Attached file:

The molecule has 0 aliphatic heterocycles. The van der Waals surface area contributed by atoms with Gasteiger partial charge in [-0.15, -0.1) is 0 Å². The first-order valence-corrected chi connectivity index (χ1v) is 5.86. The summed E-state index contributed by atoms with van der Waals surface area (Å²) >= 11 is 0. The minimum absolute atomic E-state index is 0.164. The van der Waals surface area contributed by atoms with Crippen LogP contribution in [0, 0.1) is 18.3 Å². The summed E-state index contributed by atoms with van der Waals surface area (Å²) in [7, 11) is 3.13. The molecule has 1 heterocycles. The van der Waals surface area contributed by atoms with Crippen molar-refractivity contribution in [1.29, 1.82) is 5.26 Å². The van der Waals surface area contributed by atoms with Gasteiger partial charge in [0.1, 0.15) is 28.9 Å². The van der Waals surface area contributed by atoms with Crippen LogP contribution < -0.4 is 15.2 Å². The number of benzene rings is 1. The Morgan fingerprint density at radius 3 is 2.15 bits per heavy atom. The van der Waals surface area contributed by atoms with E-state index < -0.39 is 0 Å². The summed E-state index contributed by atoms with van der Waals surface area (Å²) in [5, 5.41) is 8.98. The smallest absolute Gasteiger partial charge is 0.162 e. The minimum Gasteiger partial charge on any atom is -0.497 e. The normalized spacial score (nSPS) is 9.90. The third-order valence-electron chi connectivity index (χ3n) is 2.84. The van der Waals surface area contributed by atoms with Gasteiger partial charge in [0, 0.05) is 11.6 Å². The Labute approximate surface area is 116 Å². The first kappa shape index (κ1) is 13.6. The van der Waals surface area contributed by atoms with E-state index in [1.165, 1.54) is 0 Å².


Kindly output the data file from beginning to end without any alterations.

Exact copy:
The molecule has 0 aliphatic heterocycles. The van der Waals surface area contributed by atoms with Gasteiger partial charge in [-0.15, -0.1) is 0 Å². The first-order valence-corrected chi connectivity index (χ1v) is 5.86. The summed E-state index contributed by atoms with van der Waals surface area (Å²) >= 11 is 0. The minimum absolute atomic E-state index is 0.164. The van der Waals surface area contributed by atoms with Crippen LogP contribution in [0, 0.1) is 18.3 Å². The summed E-state index contributed by atoms with van der Waals surface area (Å²) in [7, 11) is 3.13. The molecule has 1 heterocycles. The van der Waals surface area contributed by atoms with Crippen molar-refractivity contribution in [1.29, 1.82) is 5.26 Å². The van der Waals surface area contributed by atoms with Gasteiger partial charge in [0.1, 0.15) is 28.9 Å². The van der Waals surface area contributed by atoms with Crippen LogP contribution < -0.4 is 15.2 Å². The number of benzene rings is 1. The Morgan fingerprint density at radius 3 is 2.15 bits per heavy atom. The van der Waals surface area contributed by atoms with E-state index < -0.39 is 0 Å². The summed E-state index contributed by atoms with van der Waals surface area (Å²) in [5, 5.41) is 8.98. The smallest absolute Gasteiger partial charge is 0.162 e. The minimum Gasteiger partial charge on any atom is -0.497 e. The normalized spacial score (nSPS) is 9.90. The third-order valence-electron chi connectivity index (χ3n) is 2.84. The van der Waals surface area contributed by atoms with Gasteiger partial charge in [0, 0.05) is 11.6 Å². The Labute approximate surface area is 116 Å². The first kappa shape index (κ1) is 13.6. The van der Waals surface area contributed by atoms with E-state index in [1.165, 1.54) is 0 Å².